Thin end of the wedge

Scotland is staging a rare retrospective of work by Alberto Giacometti. one of the giants of 20th century art. Susanna Beaumont discovers the well— rounded legend behind his acclaimed sculptures of slender, lone figures.

egend. or perhaps fact. has it that Alberto (iiacomctti wanted to make sculptures as rounded as Marilyn \lonroe‘s figure. But somehow he could never quite make it happen. As much as his fingers worked. kneading. paring and pinching the clay. the sculpted figures ended up stick—thin. Monroe‘s body may have been on (iiacomctti's mind. but the women fashioned by his hand were far from fleshy. Giacomctti is no failed artist. though. He is the maker of some of this century‘s most familiar and brilliant art works: the tall. taut and gaunt sculptures of women and men. brought to life in the late 80s Royal Bank of Scotland teleyision ad campaign. And for Patrick Elliott. Assistant Keeper at the Scottish National

‘Giacometti frequently visited brothels, which, according to French writer Jean Genet were like places of worship for Giacometti: ‘He went there to see himself on his knees in front of an implacable and distant goddess.’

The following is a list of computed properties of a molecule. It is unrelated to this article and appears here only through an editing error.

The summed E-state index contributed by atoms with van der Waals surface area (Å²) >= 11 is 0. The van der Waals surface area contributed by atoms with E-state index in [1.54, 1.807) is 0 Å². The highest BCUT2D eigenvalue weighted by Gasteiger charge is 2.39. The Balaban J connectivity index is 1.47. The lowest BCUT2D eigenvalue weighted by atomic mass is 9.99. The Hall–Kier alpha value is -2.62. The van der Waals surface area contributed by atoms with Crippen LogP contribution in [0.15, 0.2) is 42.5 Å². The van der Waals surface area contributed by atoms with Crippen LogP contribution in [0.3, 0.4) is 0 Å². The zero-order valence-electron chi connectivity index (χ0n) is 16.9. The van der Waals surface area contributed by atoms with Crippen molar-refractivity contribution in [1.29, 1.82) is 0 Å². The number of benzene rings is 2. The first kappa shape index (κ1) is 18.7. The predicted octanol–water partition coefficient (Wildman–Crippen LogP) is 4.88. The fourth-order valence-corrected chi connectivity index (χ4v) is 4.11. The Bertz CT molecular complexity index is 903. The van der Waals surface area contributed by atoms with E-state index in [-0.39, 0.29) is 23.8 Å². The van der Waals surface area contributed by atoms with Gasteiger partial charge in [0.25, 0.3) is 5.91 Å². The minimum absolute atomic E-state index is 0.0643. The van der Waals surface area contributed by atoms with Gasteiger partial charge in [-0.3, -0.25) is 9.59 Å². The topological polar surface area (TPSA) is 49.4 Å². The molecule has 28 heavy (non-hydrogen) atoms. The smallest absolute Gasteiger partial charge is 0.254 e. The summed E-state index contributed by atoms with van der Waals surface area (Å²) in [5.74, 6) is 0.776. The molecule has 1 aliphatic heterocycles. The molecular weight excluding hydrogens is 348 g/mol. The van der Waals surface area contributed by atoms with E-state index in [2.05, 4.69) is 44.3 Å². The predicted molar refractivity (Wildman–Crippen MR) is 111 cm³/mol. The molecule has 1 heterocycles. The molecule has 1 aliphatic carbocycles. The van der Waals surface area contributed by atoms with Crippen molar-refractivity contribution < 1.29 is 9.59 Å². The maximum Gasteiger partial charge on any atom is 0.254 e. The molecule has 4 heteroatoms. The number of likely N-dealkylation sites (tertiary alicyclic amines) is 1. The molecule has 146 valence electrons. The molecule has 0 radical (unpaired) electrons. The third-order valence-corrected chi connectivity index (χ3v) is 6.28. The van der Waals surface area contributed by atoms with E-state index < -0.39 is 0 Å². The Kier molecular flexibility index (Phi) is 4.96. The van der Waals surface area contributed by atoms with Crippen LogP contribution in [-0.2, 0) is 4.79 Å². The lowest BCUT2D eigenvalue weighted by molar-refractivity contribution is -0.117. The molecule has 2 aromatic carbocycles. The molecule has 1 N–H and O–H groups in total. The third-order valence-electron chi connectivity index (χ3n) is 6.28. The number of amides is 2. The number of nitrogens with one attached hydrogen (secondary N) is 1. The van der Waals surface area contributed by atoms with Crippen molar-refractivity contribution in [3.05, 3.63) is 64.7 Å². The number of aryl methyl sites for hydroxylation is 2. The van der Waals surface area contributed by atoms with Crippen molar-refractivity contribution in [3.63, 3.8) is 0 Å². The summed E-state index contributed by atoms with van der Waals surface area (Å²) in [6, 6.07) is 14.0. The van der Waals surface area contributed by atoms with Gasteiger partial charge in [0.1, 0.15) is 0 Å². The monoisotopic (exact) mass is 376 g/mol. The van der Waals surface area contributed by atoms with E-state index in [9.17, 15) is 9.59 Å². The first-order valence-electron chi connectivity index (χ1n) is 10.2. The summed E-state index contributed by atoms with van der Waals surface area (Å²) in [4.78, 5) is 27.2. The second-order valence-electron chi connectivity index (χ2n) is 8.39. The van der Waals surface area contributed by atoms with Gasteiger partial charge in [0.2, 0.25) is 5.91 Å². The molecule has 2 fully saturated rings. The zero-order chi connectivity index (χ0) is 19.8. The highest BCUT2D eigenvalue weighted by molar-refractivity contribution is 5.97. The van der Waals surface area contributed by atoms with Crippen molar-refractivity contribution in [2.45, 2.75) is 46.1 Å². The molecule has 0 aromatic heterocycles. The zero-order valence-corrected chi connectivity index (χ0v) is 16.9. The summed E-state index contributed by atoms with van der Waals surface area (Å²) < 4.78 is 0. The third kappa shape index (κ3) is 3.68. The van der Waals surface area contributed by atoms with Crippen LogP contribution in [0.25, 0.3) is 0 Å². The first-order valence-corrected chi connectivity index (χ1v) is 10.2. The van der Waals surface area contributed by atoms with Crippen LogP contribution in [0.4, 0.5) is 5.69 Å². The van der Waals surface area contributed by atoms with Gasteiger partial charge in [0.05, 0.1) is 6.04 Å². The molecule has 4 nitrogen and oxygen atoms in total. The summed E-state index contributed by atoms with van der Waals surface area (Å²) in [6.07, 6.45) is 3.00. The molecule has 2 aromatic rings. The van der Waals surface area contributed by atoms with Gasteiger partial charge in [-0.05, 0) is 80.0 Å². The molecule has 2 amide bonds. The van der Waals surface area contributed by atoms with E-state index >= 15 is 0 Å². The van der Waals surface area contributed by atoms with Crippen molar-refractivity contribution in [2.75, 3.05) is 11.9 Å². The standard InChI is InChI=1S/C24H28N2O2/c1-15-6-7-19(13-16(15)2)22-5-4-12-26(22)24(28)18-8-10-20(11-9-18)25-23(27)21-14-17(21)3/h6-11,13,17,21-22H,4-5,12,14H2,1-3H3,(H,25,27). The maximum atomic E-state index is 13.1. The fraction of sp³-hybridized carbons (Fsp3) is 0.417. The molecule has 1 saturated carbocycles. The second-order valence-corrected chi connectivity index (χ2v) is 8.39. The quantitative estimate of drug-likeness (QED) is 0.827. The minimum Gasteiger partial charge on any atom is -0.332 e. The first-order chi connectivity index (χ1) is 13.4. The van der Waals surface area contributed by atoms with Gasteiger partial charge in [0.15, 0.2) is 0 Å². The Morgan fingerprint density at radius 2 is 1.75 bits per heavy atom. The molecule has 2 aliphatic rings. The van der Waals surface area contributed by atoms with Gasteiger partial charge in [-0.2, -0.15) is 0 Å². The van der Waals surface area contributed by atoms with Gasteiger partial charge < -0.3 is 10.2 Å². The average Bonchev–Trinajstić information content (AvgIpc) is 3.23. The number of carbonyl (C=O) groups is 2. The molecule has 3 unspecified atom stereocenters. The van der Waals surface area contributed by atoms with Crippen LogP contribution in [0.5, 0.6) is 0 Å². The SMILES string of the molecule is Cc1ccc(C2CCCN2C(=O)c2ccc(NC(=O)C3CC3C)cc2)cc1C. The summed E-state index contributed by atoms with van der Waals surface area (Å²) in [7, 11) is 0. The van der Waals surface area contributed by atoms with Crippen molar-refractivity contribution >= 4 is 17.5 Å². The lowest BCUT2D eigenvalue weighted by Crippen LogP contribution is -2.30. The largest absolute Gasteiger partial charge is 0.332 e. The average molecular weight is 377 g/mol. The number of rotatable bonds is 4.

Gallery Of Modern Art, he is up there with greats of modern art. “He‘s one of the big three along with Picasso and \latisse’ says Elliott. who has coordinated this. the biggest exhibition of (iiacometti‘s work to be seen in Britain since I ,_ the Tate retrospective of was. ' i A painter and draughtsman as well as a sculptor. (iiacometti was a true and talented all— rounder and ne\ er a slayc to stylistic alliances or ‘isms‘. After an early dalliance with the lrnpressionist style. he went on to flirt with (‘ubism before haying a brief. stormy fling with Surrealism. He then went pretty much stylistically solo.

Born in rural Switzerland in l‘)()l . Giacometti trained in Geneva and trayelled extensively in ttl in his atelier. 1957, photographed by Robrt Doisneau ltaly before arriying on the happening Paris art